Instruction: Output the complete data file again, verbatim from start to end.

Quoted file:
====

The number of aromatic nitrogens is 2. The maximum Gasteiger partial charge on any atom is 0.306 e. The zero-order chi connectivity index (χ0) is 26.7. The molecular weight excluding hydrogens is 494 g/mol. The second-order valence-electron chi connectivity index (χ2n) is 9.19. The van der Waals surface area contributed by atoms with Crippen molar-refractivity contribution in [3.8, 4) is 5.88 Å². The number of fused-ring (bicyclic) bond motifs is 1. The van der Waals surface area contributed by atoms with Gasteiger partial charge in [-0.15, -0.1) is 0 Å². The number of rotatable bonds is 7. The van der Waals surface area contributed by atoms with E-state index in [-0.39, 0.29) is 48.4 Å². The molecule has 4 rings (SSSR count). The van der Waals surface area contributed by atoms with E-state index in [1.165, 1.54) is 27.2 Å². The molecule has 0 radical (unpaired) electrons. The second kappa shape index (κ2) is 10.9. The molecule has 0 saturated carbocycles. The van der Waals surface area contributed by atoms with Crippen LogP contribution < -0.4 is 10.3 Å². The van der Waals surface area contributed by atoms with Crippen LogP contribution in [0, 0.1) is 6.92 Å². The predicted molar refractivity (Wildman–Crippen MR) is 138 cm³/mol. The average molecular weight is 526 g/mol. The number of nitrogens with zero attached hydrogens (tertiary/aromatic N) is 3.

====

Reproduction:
The number of aromatic nitrogens is 2. The maximum Gasteiger partial charge on any atom is 0.306 e. The zero-order chi connectivity index (χ0) is 26.7. The molecular weight excluding hydrogens is 494 g/mol. The second-order valence-electron chi connectivity index (χ2n) is 9.19. The van der Waals surface area contributed by atoms with Crippen molar-refractivity contribution in [3.8, 4) is 5.88 Å². The number of fused-ring (bicyclic) bond motifs is 1. The van der Waals surface area contributed by atoms with Gasteiger partial charge in [-0.15, -0.1) is 0 Å². The number of rotatable bonds is 7. The van der Waals surface area contributed by atoms with E-state index in [-0.39, 0.29) is 48.4 Å². The molecule has 4 rings (SSSR count). The van der Waals surface area contributed by atoms with E-state index in [1.165, 1.54) is 27.2 Å². The molecule has 0 radical (unpaired) electrons. The second kappa shape index (κ2) is 10.9. The molecule has 0 saturated carbocycles. The van der Waals surface area contributed by atoms with Crippen LogP contribution < -0.4 is 10.3 Å². The van der Waals surface area contributed by atoms with Crippen LogP contribution in [0, 0.1) is 6.92 Å². The predicted molar refractivity (Wildman–Crippen MR) is 138 cm³/mol. The average molecular weight is 526 g/mol. The number of nitrogens with zero attached hydrogens (tertiary/aromatic N) is 3.